Yes. Well, probably. At least, I don’t see how he doesn’t win the Republican nomination given current facts on the ground (the general election is a much different and much more unpredictable story). Donald Trump has won nearly every category of voter – and in Nevada, every category – so far that has come out for the Republican contests. It used to be self-evident that support for dropouts Chris Christie and Jeb Bush would go to Marco Rubio. Reality had other plans. If Trump’s lead only increases when a candidate drops out, he wins. Now we have the three-man race predicted here, and if Rubio and Ted Cruz don’t play rock-paper-scissor or whatever it takes to get one of them to drop out, Trump wins. And if one of them drops out, Trump probably still wins.
Those of you who have been reading Swinging Dead Cats since it started last August already knew that Trump was likely to win the Republican nomination. Along with declaring Trump the frontrunner in my post “Surprise! Donald Trump Appeals to White Nationalists” I mentioned that the Republican party harbors a substantial minority of no-doubt-about-it racists. I got some pushback on that one. This is an important point that people keep missing. Sometimes, the answer to questions like the ones I asked in the linked post are really, horrifyingly simple.
So what’s going on here? Why would a bloc of voters who have always voted for GOP economic policies all of a sudden be open to Democratic economic policies espoused by someone who sounds like a racist demagogue?
Anyone pushing back want to read this polling of South Carolina’s Republican voters and try to argue again that many of them are not racists? A staggering 38% of South Carolina Trump voters wish the South had won the Civil War. If 38% of Trump voters wish the South had won the Civil War, and the South fought the Civil War over the right to continue owning slaves, then 38% of Trump voters still believe that we ought to have the right to own slaves. As Esquire’s Charles Pierce likes to say, South Carolina is the “home office of American sedition.” So some might say hey, it’s South Carolina. But if people think that 38% number isn’t similar across the South, they haven’t been following American politics.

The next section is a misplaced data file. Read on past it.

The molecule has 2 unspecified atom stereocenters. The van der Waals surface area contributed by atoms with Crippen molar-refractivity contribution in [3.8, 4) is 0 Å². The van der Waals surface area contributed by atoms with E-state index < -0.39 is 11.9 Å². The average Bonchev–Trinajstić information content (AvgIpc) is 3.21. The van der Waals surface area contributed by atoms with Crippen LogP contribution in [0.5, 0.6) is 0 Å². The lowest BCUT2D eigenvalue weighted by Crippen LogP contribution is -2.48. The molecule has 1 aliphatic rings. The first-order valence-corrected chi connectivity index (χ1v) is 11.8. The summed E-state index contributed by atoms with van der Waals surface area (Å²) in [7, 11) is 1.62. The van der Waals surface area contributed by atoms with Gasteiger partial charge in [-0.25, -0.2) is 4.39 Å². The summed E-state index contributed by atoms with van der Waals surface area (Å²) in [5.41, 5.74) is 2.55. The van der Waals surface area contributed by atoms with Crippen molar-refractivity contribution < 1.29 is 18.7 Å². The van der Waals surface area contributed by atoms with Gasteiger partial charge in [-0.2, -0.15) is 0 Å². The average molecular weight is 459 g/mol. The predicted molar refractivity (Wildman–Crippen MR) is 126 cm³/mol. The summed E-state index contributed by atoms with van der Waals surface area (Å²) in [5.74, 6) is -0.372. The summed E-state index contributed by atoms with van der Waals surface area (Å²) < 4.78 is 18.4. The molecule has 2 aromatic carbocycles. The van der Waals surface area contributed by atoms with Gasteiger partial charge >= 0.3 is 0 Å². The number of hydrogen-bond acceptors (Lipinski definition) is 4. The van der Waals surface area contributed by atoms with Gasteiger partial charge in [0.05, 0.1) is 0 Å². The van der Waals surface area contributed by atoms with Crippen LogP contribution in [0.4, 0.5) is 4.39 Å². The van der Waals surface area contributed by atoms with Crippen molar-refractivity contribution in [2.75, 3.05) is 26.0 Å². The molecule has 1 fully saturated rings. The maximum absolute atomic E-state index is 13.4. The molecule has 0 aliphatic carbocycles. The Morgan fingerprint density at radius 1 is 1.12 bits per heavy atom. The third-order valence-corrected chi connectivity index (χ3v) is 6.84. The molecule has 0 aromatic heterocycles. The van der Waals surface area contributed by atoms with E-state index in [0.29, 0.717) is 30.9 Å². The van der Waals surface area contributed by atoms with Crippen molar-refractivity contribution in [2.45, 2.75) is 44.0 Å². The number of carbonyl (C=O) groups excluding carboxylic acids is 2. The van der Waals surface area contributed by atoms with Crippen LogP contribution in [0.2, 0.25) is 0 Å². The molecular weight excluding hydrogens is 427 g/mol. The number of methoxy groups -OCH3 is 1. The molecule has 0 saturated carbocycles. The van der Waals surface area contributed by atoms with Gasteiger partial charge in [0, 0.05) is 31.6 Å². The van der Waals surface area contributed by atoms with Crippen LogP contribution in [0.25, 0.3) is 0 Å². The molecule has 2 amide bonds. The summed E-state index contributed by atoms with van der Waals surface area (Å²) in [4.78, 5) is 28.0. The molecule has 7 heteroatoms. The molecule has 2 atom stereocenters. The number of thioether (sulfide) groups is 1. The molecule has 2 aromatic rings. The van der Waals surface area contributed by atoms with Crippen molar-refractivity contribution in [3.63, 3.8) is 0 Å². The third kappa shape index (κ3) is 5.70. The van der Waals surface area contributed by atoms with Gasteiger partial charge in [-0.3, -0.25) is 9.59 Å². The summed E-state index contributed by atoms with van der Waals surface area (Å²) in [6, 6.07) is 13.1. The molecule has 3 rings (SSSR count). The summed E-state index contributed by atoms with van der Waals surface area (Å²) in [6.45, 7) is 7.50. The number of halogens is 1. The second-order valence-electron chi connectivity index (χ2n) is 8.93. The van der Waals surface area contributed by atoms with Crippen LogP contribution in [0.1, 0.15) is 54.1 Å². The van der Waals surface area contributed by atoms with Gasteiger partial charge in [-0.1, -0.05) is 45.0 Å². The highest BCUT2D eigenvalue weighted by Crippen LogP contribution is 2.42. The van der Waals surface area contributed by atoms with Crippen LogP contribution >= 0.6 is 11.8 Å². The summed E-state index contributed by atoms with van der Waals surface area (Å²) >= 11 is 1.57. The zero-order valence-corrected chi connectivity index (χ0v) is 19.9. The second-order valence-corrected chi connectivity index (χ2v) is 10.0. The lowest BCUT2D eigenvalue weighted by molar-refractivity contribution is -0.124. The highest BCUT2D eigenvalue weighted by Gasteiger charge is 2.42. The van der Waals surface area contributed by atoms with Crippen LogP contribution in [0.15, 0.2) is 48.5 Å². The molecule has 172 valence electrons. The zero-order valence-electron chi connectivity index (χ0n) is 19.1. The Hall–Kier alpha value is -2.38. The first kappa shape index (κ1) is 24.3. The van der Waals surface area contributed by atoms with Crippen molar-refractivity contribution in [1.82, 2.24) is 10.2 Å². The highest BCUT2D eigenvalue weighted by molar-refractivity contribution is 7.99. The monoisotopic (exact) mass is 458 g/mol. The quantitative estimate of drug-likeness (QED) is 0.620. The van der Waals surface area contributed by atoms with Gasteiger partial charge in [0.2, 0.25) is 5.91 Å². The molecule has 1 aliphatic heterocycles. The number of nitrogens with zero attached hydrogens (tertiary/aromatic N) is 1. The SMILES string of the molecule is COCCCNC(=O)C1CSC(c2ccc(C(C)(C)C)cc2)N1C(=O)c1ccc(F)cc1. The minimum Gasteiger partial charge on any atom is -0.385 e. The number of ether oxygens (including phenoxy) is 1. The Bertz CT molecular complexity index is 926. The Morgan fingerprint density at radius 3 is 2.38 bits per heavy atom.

Now, Christie’s endorsement of Trump blunts the momentum Rubio may have had after Thursday night’s debate. The idea that Rubio did any real damage to Trump among the latter’s own core supporters was laughable anyway.
Meanwhile, the math is what it is: Trump is winning and racking up delegates, and a strong plurality of the hundreds of delegates up for grabs on March 1st look likely to go Trump’s way. Trump is leading in every state that votes next Tuesday and usually by wide margins, except in Texas – Ted Cruz’s home turf. Cruz is likely to win in Texas, giving him a second state (he won Iowa). Rubio will do well enough that the Republican establishment and much of the media will convince themselves he still has a chance. So Cruz and Rubio will both stay in the race.
This is a nightmare scenario for the GOP establishment. Starting on March 15th most Republican contests are winner-take-all, meaning that Trump would win all of a state’s delegates with only a plurality of the vote. This will almost certainly happen if both Cruz and Rubio stay in the race. Trump could essentially have the nomination wrapped up by the end of March!
The Trump phenomenon is not really a mystery, as Matt Taibbi explains in his excellent recent piece over at Rolling Stone. The racial and cultural resentments of many Americans, and their justified anger over their economic situations (though deeply ironic as they’re the ones who have been voting middle class-gutting Republicans into office, after all) – these were always there for someone to come along and put them together, unleash them without filters, and see what happens.